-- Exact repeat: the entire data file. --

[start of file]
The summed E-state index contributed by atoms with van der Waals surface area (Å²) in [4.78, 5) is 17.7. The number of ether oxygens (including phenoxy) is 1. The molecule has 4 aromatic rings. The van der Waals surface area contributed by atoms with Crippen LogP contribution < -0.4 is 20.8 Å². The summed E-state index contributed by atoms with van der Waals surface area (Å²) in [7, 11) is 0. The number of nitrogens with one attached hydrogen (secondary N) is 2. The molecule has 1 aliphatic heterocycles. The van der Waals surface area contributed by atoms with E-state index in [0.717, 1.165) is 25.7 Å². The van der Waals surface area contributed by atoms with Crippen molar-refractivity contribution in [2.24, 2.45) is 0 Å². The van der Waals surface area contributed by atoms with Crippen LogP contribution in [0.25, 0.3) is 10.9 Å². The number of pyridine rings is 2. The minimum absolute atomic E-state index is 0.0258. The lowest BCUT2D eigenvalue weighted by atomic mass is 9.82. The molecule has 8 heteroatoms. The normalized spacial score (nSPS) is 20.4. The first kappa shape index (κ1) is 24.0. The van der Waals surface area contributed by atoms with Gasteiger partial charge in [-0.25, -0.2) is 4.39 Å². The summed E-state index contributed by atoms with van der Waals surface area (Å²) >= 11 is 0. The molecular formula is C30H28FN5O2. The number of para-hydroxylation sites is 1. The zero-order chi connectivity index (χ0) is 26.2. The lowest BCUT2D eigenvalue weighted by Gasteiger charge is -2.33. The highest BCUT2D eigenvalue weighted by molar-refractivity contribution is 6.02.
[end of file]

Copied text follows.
The summed E-state index contributed by atoms with van der Waals surface area (Å²) in [4.78, 5) is 17.7. The number of ether oxygens (including phenoxy) is 1. The molecule has 4 aromatic rings. The van der Waals surface area contributed by atoms with Crippen LogP contribution < -0.4 is 20.8 Å². The summed E-state index contributed by atoms with van der Waals surface area (Å²) in [7, 11) is 0. The number of nitrogens with one attached hydrogen (secondary N) is 2. The molecule has 1 aliphatic heterocycles. The van der Waals surface area contributed by atoms with E-state index in [0.717, 1.165) is 25.7 Å². The van der Waals surface area contributed by atoms with Crippen molar-refractivity contribution in [2.24, 2.45) is 0 Å². The van der Waals surface area contributed by atoms with Crippen LogP contribution in [0.25, 0.3) is 10.9 Å². The number of pyridine rings is 2. The minimum absolute atomic E-state index is 0.0258. The lowest BCUT2D eigenvalue weighted by atomic mass is 9.82. The molecule has 8 heteroatoms. The normalized spacial score (nSPS) is 20.4. The first kappa shape index (κ1) is 24.0. The van der Waals surface area contributed by atoms with Gasteiger partial charge in [-0.25, -0.2) is 4.39 Å². The summed E-state index contributed by atoms with van der Waals surface area (Å²) >= 11 is 0. The molecular formula is C30H28FN5O2. The number of para-hydroxylation sites is 1. The zero-order chi connectivity index (χ0) is 26.2. The lowest BCUT2D eigenvalue weighted by Gasteiger charge is -2.33. The highest BCUT2D eigenvalue weighted by molar-refractivity contribution is 6.02.